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  • Come and Find Me, and: Carriage House on John Street, Providence, RI
  • Zinzi Clemmons (bio)

Come and Find Me

I have unnaturally long legsThe calves sit highThe curve to the inlet—the part you know    steeper than you are used toThe fleshy heels, like the underside of my lip    a shade brighter

It looks different on meI could show you

I could give you my addressYou could find me

I will open the door for youWe could move furniture and    overturn glassesDrop clothing and spill wine

I will do this for youI will let you see my body    touch itPluck my hairs andTweak my breasts

My nipples aren’t those little moles perfect for biting    and cradling in thin lipsI have only breasts    and ends of breasts, only darker

I will give you pills and smokewe could get so highAnd bang on the floors    on the wallsI will give you wine that you can spill on my carpetI will drop to my kneesAnd scrub it with the hem of my skirt    backside in the air

Someone told me once to never let go of my maskAnother told me to burn itI will lay mine on the table and angle my face to the lamplightI will let you see itHold my jaw in your fingersAnd examine my poresThe ridges under my eyes and    the fuzz on my lip

You can kiss it if you want to    my swollen lips    my sour breathI will let you hold meand abuse the places you want to [End Page 441]

If you like it, you can stayEat everything in my refrigeratorEmpty the pantryLeave the dishes dirtyI will wash them for youI will wear what you want me to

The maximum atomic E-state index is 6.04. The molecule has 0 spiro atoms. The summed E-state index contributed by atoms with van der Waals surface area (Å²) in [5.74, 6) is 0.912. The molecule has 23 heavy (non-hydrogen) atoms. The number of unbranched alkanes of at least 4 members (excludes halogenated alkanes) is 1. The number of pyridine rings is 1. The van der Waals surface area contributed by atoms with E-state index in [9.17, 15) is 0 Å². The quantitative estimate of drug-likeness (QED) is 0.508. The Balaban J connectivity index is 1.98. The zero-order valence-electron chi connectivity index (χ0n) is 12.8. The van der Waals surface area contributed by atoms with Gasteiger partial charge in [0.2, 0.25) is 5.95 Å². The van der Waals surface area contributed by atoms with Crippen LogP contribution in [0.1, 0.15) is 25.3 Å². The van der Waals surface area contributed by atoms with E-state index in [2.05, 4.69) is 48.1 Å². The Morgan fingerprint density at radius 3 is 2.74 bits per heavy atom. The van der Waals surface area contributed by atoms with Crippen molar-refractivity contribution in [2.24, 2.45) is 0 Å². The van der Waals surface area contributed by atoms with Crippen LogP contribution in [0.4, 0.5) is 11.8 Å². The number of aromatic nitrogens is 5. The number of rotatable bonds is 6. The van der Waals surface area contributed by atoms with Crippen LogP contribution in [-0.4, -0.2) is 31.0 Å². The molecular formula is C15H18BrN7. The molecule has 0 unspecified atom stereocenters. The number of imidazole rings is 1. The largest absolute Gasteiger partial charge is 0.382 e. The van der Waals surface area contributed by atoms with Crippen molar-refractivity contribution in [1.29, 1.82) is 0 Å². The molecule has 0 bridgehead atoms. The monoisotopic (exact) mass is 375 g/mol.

When you leave, don’t leave a note on the kitchen counterDo not leave moneyDon’t call or send flowersI will know where you’ve goneI will stay in my house repairing the damage you’ve doneI will wax the floors    I will wear holes in themMy hands will keep scrubbingunable to forget the motion

Carriage House on John Street, Providence, RI

One living room, kitchenBathroom downstairs with clawfoot tub

We ripped up the carpeting and stained the floor a dark brown.You could see the basement light through the holes in the floorboards

We spoke to each other from separate roomsWe listened to each others’ stereos; he watched my television from the hallway.

A ghost lived in the kitchenA slave womanWith dark skin and hair wrapped in fabric.A subletter saw her one summer watching calmly over the stove.

We ate Domino’s andlet the dishes pile in the sink.When I had no moneyI made toast at my boyfriend’s house.

Which house would you haunt—OursOr the mansion in frontWith three floors and a hot tub?

We never saw her andI never heard her wailingAny doors banging at night.All we held as proof was fearAnd a vague sorrow [End Page 442]

Zinzi Clemmons

Zinzi Clemmons is a candidate in Columbia University’s MFA program in Fiction. She earned her bachelor’s degree in creative writing and critical theory from Brown University. Her writing has appeared in Transition and elsewhere. She is currently at work on her first novel, about an AIDS clinic worker who has a relationship with a patient. She lives in Philadelphia.



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pp. 441-442
Launched on MUSE
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